Russia labels Bellingcat ‘undesirable’
Russia’s prosecutor general’s office on Friday labeled the Western state funded Bellingcat investigative group, as well as two other non-profits, “undesirable organizations.” The designation, which is expected to be formalized by the country’s Justice Ministry shortly, effectively means a ban on operating in Russia.
The prosecutors targeted both UK-based Bellingcat Ltd. and its Dutch branch Stichting Bellingcat. Latvia-registered media outlet The Insider and the Czechia-domiciled Central and Eastern European Law Initiative (CEELI) non-profit were also deemed “undesirable.” All of the organizations pose a threat to Russia’s “constitutional order and security,” the prosecutors claimed in a statement.
The designation entails the mandatory closure of all local chapters and freezing of any assets held in Russia. Attempts to circumvent the ban carry administrative and criminal penalties.
Over the past few months, Moscow has repeatedly targeted Bellingcat, placing the group under various restrictions. Back in October 2021, Russia previously labeled the organization, helmed by British-citizen Eliot Higgins, a “foreign agent” – a status that placed certain restrictions on its operations. Further action was taken by the national internet and media watchdog, Roskomnadzor, in March, when it blocked access to its website.
Founded in 2014, Bellingcat portrays itself as an investigative group specializing in fact-checking and open-source intelligence, with both professional and citizen journalists contributing. It has received state funding from the US, Britain and the Netherlands.
Russian Foreign Intelligence Service chief Sergei Naryshkin has accused Bellingcat of working closely with Western intelligence services.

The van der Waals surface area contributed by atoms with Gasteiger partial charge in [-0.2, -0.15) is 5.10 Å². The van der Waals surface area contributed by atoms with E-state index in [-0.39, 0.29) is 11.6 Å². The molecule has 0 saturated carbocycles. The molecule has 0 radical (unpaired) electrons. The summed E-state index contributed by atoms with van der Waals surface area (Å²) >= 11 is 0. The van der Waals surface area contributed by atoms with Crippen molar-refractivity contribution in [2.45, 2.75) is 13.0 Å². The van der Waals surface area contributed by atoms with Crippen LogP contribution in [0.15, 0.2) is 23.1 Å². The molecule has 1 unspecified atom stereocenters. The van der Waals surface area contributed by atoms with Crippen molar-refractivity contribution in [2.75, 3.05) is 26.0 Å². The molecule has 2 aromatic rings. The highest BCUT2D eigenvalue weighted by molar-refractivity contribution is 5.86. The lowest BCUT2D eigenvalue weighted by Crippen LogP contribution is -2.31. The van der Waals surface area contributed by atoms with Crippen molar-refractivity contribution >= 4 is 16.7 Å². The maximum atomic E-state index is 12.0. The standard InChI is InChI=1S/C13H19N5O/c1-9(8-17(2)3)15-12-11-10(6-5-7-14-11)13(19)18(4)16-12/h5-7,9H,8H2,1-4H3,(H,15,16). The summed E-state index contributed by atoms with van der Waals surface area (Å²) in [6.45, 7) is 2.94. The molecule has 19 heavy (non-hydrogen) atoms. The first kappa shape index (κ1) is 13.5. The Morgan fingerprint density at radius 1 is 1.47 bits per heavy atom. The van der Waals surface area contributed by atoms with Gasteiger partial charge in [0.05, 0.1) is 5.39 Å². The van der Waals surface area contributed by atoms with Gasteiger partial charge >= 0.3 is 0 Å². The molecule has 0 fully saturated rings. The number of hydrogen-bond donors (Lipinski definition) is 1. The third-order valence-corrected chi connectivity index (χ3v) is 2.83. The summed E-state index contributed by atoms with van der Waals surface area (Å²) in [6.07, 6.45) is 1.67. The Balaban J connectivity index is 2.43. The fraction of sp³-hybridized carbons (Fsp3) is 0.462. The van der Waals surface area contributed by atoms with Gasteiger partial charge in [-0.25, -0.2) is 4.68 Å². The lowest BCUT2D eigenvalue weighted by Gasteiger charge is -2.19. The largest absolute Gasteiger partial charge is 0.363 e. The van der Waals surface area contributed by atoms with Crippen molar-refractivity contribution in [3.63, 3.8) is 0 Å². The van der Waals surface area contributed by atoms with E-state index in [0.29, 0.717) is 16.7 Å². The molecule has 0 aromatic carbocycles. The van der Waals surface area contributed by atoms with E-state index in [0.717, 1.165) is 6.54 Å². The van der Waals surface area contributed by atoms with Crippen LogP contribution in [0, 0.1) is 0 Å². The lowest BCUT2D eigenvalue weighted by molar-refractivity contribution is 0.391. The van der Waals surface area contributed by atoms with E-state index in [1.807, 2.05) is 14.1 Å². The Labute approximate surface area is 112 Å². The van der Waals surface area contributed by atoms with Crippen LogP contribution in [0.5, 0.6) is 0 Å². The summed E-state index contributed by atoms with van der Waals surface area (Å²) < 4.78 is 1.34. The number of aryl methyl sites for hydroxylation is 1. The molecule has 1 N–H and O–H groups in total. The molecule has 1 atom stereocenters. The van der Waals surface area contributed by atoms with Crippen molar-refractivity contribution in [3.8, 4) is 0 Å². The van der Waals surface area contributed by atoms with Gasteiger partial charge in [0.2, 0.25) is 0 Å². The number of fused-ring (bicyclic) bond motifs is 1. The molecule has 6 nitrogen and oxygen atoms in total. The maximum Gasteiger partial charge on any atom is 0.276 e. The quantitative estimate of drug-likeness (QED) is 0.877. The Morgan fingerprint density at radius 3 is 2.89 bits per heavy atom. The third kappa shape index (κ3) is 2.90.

The sole purpose of the group was to “put pressure on either the country [Russia], or individuals and entities,” the spy boss alleged.
“They use dishonest methods. And the information that is used in such cases is false, unverified, it has its own goals… They are ready to perform any task, because they do it for money, not objectively,” Naryshkin asserted.
The GrayZone, last year, revealed that the group has “accepted enormous sums from Western intelligence contractors” while MintPress News outlined how it was funded by a CIA cutout organization and filled with former spies and state intelligence operatives.
Bellingcat has repeatedly targeted Russia in its work, trying to pin the blame on Moscow for the 2014 downing of Malaysia Airlines Flight 17 over Donbass, as well as for various incidents related to the war in Syria and the alleged poisoning of prominent Russian opposition figure Alexey Navalny. The group’s findings have been repeatedly amplified by leading Western media outlets, which routinely take them at face value, without mentioning their funding.
Moscow, however, has on numerous occasions called Bellingcat’s credibility into question, challenging the group’s findings with its own data.